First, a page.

• Strongly agree with Nik, Conxa, and Susan above. Mobile is a kind of underlayment that enables other key technologies and trends. - rob.lancefield rob.lancefield Aug 29, 2011
  • - david.dean david.dean Aug 27, 2011The increasingly mobile and transparent nature of mobile devices will mean that museums must provide the required services and information streams expected by their visitors. It is a fairly safe prediction that commercial institutions will be the first to offer such digital fodder for personalized cyber-environments. As this paradigm (the digital devices and ready access to information we can carry around with us) becomes more prevalent in societies, museums will need to make their interpretation, programming, and general information digitally available for "cyber-consumer" use. This will mean a growing cadre of digitally savvy and trained technologists for the museum and heritage fields—those who know how to make such digital materials pertinent and available. Of course, to hire such people and to engage in such initiatives demands funding, along with the support of administrators and boards of cultural institutions.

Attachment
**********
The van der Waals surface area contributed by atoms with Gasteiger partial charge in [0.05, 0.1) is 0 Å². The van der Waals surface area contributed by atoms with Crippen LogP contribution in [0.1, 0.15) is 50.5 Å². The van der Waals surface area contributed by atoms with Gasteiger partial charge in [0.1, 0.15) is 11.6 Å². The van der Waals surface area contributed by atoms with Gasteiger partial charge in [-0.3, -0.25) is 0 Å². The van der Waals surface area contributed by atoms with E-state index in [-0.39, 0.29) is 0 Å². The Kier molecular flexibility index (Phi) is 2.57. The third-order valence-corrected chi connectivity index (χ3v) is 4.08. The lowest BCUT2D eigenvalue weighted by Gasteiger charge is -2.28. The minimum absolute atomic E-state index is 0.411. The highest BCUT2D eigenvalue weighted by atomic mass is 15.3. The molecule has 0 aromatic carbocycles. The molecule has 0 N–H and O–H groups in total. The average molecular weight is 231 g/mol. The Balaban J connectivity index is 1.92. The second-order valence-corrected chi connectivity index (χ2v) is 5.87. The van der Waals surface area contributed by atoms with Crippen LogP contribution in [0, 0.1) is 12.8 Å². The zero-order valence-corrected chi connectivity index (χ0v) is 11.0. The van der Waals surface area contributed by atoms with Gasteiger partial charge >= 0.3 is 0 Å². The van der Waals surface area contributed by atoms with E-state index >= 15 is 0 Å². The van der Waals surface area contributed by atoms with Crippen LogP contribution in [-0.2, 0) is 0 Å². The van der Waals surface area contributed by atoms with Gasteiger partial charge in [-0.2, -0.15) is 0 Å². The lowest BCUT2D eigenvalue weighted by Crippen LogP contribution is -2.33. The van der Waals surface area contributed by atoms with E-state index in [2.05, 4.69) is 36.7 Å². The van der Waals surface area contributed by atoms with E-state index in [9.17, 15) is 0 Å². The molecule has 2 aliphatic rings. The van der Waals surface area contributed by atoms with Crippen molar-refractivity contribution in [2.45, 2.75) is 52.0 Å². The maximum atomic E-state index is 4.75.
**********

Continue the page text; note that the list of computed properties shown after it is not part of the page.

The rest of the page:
• Although we have been talking about mobiles for a long time, the educators still need help making this technology work for them. Visitors bring these powerful devices into the museum and we need to see more examples of ways to use them on tours, as feedback tools, and with social media to scaffold and imporve learning in the museum.- rkvaron rkvaron Aug 30, 2011